Substance abuse disorders re-wire the brain so that many times no amount of familial, employment, financial or other pressure can interfere with the individual’s demand for more substances. More than 900,000 Americans have died since the 1990s from substance abuse. Certainly, the number of drug overdose deaths and alcohol-related deaths during the pandemic only reinforces the need for action by all reasonable means necessary.
We simply cannot wait any longer for people to “hit bottom” before they get help. Involuntary commitment to treatment through the courts provides an effective tool to deliver individuals with substance use disorders to treatment to start the process of re-wiring the brain for recovery. Many individuals must be mandated by the courts to treatment for a long enough period so their brains can cool down and begin to develop the internal motivation necessary for long-term recovery. There is significant research that confirms that involuntary commitment to treatment is at least as effective, if not more so than voluntary treatment. We will explore these studies and the rationale therein and, as a result, professionals will be more comfortable with the science and the wisdom of using involuntary commitment laws.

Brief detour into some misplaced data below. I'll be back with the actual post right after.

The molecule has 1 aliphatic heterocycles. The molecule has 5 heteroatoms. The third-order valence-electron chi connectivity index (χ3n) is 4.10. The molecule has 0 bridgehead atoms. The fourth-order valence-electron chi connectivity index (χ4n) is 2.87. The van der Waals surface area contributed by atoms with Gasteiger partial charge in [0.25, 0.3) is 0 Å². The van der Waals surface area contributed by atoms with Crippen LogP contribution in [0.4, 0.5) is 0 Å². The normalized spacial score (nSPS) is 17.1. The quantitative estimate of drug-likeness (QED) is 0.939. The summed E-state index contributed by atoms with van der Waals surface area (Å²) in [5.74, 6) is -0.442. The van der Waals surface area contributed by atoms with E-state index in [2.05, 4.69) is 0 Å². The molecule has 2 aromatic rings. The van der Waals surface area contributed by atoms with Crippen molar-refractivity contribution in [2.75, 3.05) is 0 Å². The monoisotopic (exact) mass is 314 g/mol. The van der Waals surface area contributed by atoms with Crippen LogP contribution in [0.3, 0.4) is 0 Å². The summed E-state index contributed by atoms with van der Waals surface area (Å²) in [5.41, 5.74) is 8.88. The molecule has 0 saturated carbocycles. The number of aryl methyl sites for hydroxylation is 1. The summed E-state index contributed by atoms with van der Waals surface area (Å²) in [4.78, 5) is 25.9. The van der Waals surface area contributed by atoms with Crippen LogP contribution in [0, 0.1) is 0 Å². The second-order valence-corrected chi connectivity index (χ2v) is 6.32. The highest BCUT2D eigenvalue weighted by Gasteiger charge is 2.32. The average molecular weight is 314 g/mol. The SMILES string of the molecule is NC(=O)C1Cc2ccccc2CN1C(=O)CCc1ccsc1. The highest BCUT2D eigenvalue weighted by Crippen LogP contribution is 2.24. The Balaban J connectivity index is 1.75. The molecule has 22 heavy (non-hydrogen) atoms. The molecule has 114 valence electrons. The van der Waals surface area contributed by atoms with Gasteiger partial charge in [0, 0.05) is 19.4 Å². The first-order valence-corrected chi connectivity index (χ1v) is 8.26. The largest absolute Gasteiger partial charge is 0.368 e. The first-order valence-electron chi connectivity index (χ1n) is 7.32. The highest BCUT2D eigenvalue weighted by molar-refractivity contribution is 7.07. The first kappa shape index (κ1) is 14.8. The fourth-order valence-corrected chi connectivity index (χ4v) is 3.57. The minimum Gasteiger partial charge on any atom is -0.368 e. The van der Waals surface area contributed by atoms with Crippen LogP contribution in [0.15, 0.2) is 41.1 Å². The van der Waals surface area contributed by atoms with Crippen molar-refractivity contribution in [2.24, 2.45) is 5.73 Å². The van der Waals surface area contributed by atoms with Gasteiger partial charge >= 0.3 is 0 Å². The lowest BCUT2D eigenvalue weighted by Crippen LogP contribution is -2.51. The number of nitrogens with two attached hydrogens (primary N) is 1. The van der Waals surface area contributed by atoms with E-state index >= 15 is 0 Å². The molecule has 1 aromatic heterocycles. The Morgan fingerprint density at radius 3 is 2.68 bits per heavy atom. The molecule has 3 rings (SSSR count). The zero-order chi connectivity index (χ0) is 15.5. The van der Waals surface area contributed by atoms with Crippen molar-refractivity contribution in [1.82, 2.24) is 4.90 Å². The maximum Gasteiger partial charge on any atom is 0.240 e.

Simply put, clinicians and interventionists must become more comfortable with the ways that the legal system can help assist the professional get their clients into treatment, whether or not the client initially wants it, for a long enough time for the brain to “cool down” and to begin to develop the internal motivation for recovery. The Florida involuntary commitment model known as the Marchman Act will serve as a guide for the exploration of this process. Attendees will gain an understanding of how laws requiring treatment attendance through court orders begin to approximate certain features behind the successes of programs such as Impaired Physicians and the FAA/Commercial Airline Pilots programs.